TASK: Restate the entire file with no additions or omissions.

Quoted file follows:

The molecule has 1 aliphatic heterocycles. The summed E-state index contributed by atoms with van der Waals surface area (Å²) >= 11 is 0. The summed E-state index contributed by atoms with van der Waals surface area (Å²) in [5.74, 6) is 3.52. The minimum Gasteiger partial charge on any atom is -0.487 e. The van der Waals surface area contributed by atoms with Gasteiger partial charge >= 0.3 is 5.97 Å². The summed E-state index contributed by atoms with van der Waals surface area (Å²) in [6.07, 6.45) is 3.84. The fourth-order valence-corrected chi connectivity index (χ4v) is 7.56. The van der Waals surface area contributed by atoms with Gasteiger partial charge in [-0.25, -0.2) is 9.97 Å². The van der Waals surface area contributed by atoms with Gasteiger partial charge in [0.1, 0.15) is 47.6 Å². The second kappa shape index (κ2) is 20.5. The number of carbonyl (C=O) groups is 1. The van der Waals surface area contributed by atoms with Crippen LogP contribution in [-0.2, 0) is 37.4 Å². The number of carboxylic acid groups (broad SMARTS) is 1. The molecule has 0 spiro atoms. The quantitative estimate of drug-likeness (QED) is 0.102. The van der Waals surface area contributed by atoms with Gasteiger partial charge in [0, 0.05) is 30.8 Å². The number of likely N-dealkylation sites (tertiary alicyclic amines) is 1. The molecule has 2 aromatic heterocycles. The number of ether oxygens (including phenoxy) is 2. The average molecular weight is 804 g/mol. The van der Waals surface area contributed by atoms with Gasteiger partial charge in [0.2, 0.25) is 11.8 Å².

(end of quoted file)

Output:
The molecule has 1 aliphatic heterocycles. The summed E-state index contributed by atoms with van der Waals surface area (Å²) >= 11 is 0. The summed E-state index contributed by atoms with van der Waals surface area (Å²) in [5.74, 6) is 3.52. The minimum Gasteiger partial charge on any atom is -0.487 e. The van der Waals surface area contributed by atoms with Gasteiger partial charge >= 0.3 is 5.97 Å². The summed E-state index contributed by atoms with van der Waals surface area (Å²) in [6.07, 6.45) is 3.84. The fourth-order valence-corrected chi connectivity index (χ4v) is 7.56. The van der Waals surface area contributed by atoms with Gasteiger partial charge in [-0.25, -0.2) is 9.97 Å². The van der Waals surface area contributed by atoms with Gasteiger partial charge in [0.1, 0.15) is 47.6 Å². The second kappa shape index (κ2) is 20.5. The number of carbonyl (C=O) groups is 1. The van der Waals surface area contributed by atoms with Crippen LogP contribution in [-0.2, 0) is 37.4 Å². The number of carboxylic acid groups (broad SMARTS) is 1. The molecule has 0 spiro atoms. The quantitative estimate of drug-likeness (QED) is 0.102. The van der Waals surface area contributed by atoms with Gasteiger partial charge in [0, 0.05) is 30.8 Å². The number of likely N-dealkylation sites (tertiary alicyclic amines) is 1. The molecule has 2 aromatic heterocycles. The number of ether oxygens (including phenoxy) is 2. The average molecular weight is 804 g/mol. The van der Waals surface area contributed by atoms with Gasteiger partial charge in [0.2, 0.25) is 11.8 Å².